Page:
Rayner Reckons

Aug 13

Producing Optimal Carcasses

Posted on Tuesday, August 13, 2019

What does it take to produce an optimal carcass?  This is a question that producers often ask.  While there are a number of things we can do as livestock managers, I think the first step it to actually define what an optimal carcass means. 

In my mind, an optimal carcass is one that meets the target specifications for weight; fatness, eating quality – MSA Index and has a high yield of saleable meat. I also think this is something that producers need to do consistently, and do so with the most efficient use of resources.  There are a few steps I think producers focused on optimal carcass production need to consider.

  1. Clearly define the breeding objectives for your herd.  I’ve often talked and written about the importance of defined breeding objectives.  The reason being, these objectives define the type of genetics you need to use to meet your market and to breed cattle suited to your program.                                 
  2. Know what you are actually trying to achieve!  Markets are well defined for weight, fatness, and eating quality.  If you know what these specifications are, you can start to plan on the process of growing to meet these.  Specifications are readily available from processors and from feedlots.  So you need to get in touch or at least look at the specifications on company web sites and choose realistic options for your program.
  3. Focus on what your can control.  There are three key areas you control as a producer.  These are:
  • Maturity pattern:  This determines the ability of your animals to meet specifications.  It also impacts on productions traits such as fertility, so you need to consider both aspects in order to be productive and profitable.
  • Growth rate:  Your ability to choose the correct genetics, and to manage nutrition to express those genetics, has a massive impact on optimal production.  Using EBVs and feedback from previous sales can help you fine tune growth rates.  But you still need to manage pastures, crops and supplements to make that growth happen.

Finally, you need to manage the way you finish and sell animals:  The final stage of production, selling and transport can derail your program.  Stress, poor handling or other factors can impact on your eating quality index and cause you to miss the optimal.  So this final stage should be managed as carefully as your genetic decisions or feeding programs. 

Managing Growth

A large part of optimal carcass production is the management of growth of animals.  This actually starts with your choice of genetics.  The ability to select for growth using EBVs is an opportunity you shouldn’t overlook.  It’s well proven by many research and commercial trials that, EBVs do work and can be a very effective tool for producers.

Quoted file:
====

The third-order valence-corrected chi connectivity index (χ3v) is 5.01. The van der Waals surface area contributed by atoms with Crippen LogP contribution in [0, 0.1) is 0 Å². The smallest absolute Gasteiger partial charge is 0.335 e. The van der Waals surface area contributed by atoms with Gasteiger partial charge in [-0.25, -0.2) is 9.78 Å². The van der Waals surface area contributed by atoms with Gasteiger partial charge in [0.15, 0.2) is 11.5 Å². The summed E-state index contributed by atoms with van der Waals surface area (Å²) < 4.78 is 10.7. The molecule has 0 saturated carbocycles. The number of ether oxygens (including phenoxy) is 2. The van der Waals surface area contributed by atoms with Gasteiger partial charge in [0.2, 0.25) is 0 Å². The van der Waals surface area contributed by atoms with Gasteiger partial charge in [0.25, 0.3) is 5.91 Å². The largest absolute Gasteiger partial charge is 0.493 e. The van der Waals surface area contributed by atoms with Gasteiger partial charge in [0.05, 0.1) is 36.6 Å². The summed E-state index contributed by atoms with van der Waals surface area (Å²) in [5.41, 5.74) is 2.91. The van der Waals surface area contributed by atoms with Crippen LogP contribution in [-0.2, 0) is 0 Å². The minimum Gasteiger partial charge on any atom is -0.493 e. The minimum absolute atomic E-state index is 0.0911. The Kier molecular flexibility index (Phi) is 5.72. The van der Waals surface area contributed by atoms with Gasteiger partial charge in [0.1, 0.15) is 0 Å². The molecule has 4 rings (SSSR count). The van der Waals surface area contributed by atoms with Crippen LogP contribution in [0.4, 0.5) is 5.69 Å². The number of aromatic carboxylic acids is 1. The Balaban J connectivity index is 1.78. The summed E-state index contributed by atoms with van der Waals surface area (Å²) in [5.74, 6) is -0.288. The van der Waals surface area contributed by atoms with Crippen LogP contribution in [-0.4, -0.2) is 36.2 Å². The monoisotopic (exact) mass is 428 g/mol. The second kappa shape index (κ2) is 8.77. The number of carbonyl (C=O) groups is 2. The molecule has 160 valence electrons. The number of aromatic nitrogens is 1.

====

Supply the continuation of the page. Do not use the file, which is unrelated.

However, genetic potential can and is often limited by nutrition.  Growth is a function of the daily intake of energy and protein.  Ensuring your cattle have sufficient to maintain growth paths is the practical aspect of management.  

The CRC for Beef Cattle highlighted the impact growth paths have on carcass yield, fatness and eating quality.  The research showed quite markedly that slow pre weaning growth resulted in cattle that were smaller than normally grown cattle.  

However these slower grown cattle never catch up in weight, even in feedlot conditions.  The simple message being that to meet carcass weights, these cattle had to be grown longer, and this ran the risk of impacting carcass fat specifications or lowering MSA Index values.  Either way, slow pre weaning growth is not ideal

Slow post weaning growth was also researched.  It was found that slower than the optimal 0.7kg / day resulted in cattle that grow faster in finishing programs.  They tended to be a bit leaner and have less marbling.  So if this is an issue for your markets, this may also be a path to avoid.  

The CRC data really suggests we aim for 0.7kd / day for animals up to feedlot entry.  To do this, you should remember that your cattle will need to eat at least 3 – 3.5% of their live weight on a Dry Matter basis each day.  Ideally this feed would have a minimum of: 

  • Energy 10.5MJ / Kg 
  • Crude Protein 14% 
  • Fibre 30 – 40% NDF

A simple rule to remember is that the faster your cattle grow, the fatter (and slightly more muscular) they will be.

Eating Quality

There are many factors that have an impact on MSA Index values.  As producers, its important to focus on the ones that have a high impact and are controllable on farm.  High impact variables include Marbling and Ossification.